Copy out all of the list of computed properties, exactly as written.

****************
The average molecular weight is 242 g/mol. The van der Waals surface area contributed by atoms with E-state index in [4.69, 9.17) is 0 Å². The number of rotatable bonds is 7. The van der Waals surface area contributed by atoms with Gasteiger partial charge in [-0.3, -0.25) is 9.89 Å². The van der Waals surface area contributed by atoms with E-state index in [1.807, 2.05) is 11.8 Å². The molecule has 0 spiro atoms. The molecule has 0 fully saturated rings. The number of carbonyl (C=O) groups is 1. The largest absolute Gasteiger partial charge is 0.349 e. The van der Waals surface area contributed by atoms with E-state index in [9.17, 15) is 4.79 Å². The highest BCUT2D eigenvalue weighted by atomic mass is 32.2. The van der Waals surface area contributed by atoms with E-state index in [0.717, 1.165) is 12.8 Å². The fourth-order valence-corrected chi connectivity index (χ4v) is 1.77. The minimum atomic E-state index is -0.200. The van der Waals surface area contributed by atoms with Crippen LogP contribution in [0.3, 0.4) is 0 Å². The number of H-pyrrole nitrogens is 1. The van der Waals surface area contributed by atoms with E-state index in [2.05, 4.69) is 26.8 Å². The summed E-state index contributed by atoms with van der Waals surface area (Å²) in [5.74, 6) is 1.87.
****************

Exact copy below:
The average molecular weight is 242 g/mol. The van der Waals surface area contributed by atoms with E-state index in [4.69, 9.17) is 0 Å². The number of rotatable bonds is 7. The van der Waals surface area contributed by atoms with Gasteiger partial charge in [-0.3, -0.25) is 9.89 Å². The van der Waals surface area contributed by atoms with E-state index in [1.807, 2.05) is 11.8 Å². The molecule has 0 spiro atoms. The molecule has 0 fully saturated rings. The number of carbonyl (C=O) groups is 1. The largest absolute Gasteiger partial charge is 0.349 e. The van der Waals surface area contributed by atoms with E-state index in [9.17, 15) is 4.79 Å². The highest BCUT2D eigenvalue weighted by atomic mass is 32.2. The van der Waals surface area contributed by atoms with E-state index in [0.717, 1.165) is 12.8 Å². The fourth-order valence-corrected chi connectivity index (χ4v) is 1.77. The minimum atomic E-state index is -0.200. The van der Waals surface area contributed by atoms with Crippen LogP contribution in [0.3, 0.4) is 0 Å². The number of H-pyrrole nitrogens is 1. The van der Waals surface area contributed by atoms with E-state index in [2.05, 4.69) is 26.8 Å². The summed E-state index contributed by atoms with van der Waals surface area (Å²) in [5.74, 6) is 1.87.